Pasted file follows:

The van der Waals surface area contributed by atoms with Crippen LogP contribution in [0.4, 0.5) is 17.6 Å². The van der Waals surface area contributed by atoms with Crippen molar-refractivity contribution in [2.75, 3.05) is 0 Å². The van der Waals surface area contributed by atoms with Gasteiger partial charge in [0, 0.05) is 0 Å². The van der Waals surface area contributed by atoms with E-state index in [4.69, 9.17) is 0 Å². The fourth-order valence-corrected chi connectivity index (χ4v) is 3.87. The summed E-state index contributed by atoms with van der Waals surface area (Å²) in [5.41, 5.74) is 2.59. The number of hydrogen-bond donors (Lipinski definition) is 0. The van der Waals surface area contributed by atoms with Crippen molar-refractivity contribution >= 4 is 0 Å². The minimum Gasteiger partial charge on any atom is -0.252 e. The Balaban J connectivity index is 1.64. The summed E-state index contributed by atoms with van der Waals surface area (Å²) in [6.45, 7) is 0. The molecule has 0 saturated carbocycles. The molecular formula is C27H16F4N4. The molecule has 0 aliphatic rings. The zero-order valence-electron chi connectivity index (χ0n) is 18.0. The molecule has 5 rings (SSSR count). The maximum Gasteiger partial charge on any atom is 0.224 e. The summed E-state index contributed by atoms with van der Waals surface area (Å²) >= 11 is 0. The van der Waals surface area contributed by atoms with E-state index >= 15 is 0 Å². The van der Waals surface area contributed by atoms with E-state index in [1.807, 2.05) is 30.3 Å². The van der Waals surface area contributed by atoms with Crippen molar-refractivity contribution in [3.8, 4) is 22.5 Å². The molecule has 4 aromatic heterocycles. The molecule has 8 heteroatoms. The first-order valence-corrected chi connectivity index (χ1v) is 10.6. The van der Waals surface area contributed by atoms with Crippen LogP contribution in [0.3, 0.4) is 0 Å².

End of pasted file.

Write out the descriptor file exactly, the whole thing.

The van der Waals surface area contributed by atoms with Crippen LogP contribution in [0.4, 0.5) is 17.6 Å². The van der Waals surface area contributed by atoms with Crippen molar-refractivity contribution in [2.75, 3.05) is 0 Å². The van der Waals surface area contributed by atoms with Gasteiger partial charge in [0, 0.05) is 0 Å². The van der Waals surface area contributed by atoms with E-state index in [4.69, 9.17) is 0 Å². The fourth-order valence-corrected chi connectivity index (χ4v) is 3.87. The summed E-state index contributed by atoms with van der Waals surface area (Å²) in [5.41, 5.74) is 2.59. The number of hydrogen-bond donors (Lipinski definition) is 0. The van der Waals surface area contributed by atoms with Crippen molar-refractivity contribution >= 4 is 0 Å². The minimum Gasteiger partial charge on any atom is -0.252 e. The Balaban J connectivity index is 1.64. The summed E-state index contributed by atoms with van der Waals surface area (Å²) in [6.45, 7) is 0. The molecule has 0 saturated carbocycles. The molecular formula is C27H16F4N4. The molecule has 0 aliphatic rings. The zero-order valence-electron chi connectivity index (χ0n) is 18.0. The molecule has 5 rings (SSSR count). The maximum Gasteiger partial charge on any atom is 0.224 e. The summed E-state index contributed by atoms with van der Waals surface area (Å²) >= 11 is 0. The van der Waals surface area contributed by atoms with E-state index >= 15 is 0 Å². The van der Waals surface area contributed by atoms with E-state index in [1.807, 2.05) is 30.3 Å². The van der Waals surface area contributed by atoms with Crippen molar-refractivity contribution in [3.8, 4) is 22.5 Å². The molecule has 4 aromatic heterocycles. The molecule has 8 heteroatoms. The first-order valence-corrected chi connectivity index (χ1v) is 10.6. The van der Waals surface area contributed by atoms with Crippen LogP contribution in [0.3, 0.4) is 0 Å².